"Abortion Affiliates" Banned From the New Texas Women's Health Program, But Doctors Allowed To Talk About Abortion

RickPerryUterus.jpg

The new Texas Women's Health Program is really going to be special. And by "special," we mean terrible. But as the Texas Tribune reports , state officials have made one tiny concession in response to complaints from women's advocacy and medical groups: Doctors will now be allowed to discuss the existence of abortion with their patients.

Quick recap: A fight between Governor Rick Perry's administration and the feds over abortion is bringing the federal Medicaid Women's Health Program to a close in Texas. Meanwhile, state officials have started outlining what their replacement program, the TWHP, will look like. (Although it's still not clear how we'll pay for it; the original plan was to use Medicaid expansion money, which Perry has loudly rejected.)

Texas was certain to ban "abortion affiliates" -- by which they mean Planned Parenthood -- from the TWHP. What's more, outgoing Health and Human Services Commissioner Tom Suehs also wanted to ban TWHP doctors from even talking about abortion with their patients.

The abortion affiliate ban has been officially put into place. The newly released rules for the TWHP say that overall the program "will favor childbirth and family planning services that do not include elective abortion or the promotion of elective abortion."
You can see this new rule in the Texas Register, where these types of state policy changes are recorded. The introduction to the new TWHP rules also pledges to "avoid the direct or indirect use of state funds to promote or support elective abortion."

Under these rules, abortions are not considered to be "elective" when a pregnancy is the result of rape or incest, when it endangers a woman's life or when the fetus has a severe abnormality that is "incompatible with life outside the womb." TWHP doctors will presumably be allowed to perform abortions under those circumstances.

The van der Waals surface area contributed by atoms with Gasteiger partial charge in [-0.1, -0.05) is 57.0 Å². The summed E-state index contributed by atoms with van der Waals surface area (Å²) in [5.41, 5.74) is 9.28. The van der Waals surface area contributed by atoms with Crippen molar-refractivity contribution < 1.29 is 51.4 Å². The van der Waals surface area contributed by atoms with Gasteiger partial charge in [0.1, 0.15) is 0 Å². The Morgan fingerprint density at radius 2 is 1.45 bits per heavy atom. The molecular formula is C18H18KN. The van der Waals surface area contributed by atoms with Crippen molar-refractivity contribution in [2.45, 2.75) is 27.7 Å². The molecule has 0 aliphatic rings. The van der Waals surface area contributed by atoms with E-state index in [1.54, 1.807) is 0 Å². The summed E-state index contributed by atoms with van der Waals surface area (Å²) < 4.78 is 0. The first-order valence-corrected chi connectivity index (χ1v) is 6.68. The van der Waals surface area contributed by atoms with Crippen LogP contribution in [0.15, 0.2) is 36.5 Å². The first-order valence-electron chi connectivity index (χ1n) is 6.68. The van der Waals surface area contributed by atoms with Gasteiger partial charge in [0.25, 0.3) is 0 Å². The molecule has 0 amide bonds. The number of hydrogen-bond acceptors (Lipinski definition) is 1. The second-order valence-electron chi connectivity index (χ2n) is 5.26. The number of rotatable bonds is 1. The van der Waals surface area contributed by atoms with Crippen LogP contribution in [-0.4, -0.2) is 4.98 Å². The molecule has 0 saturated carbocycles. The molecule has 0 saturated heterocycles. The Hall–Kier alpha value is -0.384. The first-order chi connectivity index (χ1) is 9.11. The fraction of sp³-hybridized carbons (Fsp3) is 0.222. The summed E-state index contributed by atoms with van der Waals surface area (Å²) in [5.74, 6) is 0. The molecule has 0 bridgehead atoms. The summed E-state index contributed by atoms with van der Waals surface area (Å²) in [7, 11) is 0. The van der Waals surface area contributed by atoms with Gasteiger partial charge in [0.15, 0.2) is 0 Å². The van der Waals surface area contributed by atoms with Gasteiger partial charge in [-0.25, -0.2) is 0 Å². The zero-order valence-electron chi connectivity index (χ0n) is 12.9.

New Health and Human Services Commissioner Kyle Janek said Thursday that the proposed rule banning physicians from talking about abortion will not be put into place after all.

"What we wanted was to allow for one-on-one, private, non-directive counseling between a physician and her patient," Janek said, according to the Tribune. He acknowledged that a rule silencing doctors was probably "a bit of a gag rule," which is why the Texas Medical Association strongly opposed it.

The final wording says TWHP doctors can't call abortion providers on behalf of their patients, but can provide their names and contact information. Doctors who are in private practice with abortion providers, but don't perform them themselves, will also be allowed into the program. The new rules go into effect November 1.

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23 comments
CrackerHacker
CrackerHacker

I love the T-Shirt, but I wouldn't spit on Rick Perry's ass if his pasty white tuckus was on fire.

Come to think of it, setting his ass on fire might actually force the bigoted backwoods bum to get off his ass and actually do something.